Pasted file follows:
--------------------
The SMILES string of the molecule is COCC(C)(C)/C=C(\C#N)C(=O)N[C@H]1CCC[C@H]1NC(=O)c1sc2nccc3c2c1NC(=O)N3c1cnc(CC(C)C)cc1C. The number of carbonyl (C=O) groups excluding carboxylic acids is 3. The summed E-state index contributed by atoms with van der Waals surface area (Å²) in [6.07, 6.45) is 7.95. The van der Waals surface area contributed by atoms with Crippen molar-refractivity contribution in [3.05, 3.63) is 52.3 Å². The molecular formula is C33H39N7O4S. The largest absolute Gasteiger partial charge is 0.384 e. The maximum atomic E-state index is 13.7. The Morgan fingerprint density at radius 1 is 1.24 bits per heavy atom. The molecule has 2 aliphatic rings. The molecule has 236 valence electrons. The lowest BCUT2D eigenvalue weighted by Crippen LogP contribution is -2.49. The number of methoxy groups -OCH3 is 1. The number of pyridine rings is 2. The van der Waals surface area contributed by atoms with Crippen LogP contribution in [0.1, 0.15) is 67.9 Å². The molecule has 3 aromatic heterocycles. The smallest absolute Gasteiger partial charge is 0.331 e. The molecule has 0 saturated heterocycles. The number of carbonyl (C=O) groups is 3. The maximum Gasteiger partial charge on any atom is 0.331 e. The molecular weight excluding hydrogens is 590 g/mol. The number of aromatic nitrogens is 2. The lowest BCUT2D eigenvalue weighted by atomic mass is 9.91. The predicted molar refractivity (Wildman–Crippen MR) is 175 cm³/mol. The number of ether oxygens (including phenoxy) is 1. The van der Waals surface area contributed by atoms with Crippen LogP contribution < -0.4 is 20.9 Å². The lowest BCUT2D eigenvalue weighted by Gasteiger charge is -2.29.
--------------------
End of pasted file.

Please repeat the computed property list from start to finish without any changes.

The SMILES string of the molecule is COCC(C)(C)/C=C(\C#N)C(=O)N[C@H]1CCC[C@H]1NC(=O)c1sc2nccc3c2c1NC(=O)N3c1cnc(CC(C)C)cc1C. The number of carbonyl (C=O) groups excluding carboxylic acids is 3. The summed E-state index contributed by atoms with van der Waals surface area (Å²) in [6.07, 6.45) is 7.95. The van der Waals surface area contributed by atoms with Crippen molar-refractivity contribution in [3.05, 3.63) is 52.3 Å². The molecular formula is C33H39N7O4S. The largest absolute Gasteiger partial charge is 0.384 e. The maximum atomic E-state index is 13.7. The Morgan fingerprint density at radius 1 is 1.24 bits per heavy atom. The molecule has 2 aliphatic rings. The molecule has 236 valence electrons. The lowest BCUT2D eigenvalue weighted by Crippen LogP contribution is -2.49. The number of methoxy groups -OCH3 is 1. The number of pyridine rings is 2. The van der Waals surface area contributed by atoms with Crippen LogP contribution in [0.1, 0.15) is 67.9 Å². The molecule has 3 aromatic heterocycles. The smallest absolute Gasteiger partial charge is 0.331 e. The molecule has 0 saturated heterocycles. The number of carbonyl (C=O) groups is 3. The maximum Gasteiger partial charge on any atom is 0.331 e. The molecular weight excluding hydrogens is 590 g/mol. The number of aromatic nitrogens is 2. The lowest BCUT2D eigenvalue weighted by atomic mass is 9.91. The predicted molar refractivity (Wildman–Crippen MR) is 175 cm³/mol. The number of ether oxygens (including phenoxy) is 1. The van der Waals surface area contributed by atoms with Crippen LogP contribution < -0.4 is 20.9 Å². The lowest BCUT2D eigenvalue weighted by Gasteiger charge is -2.29.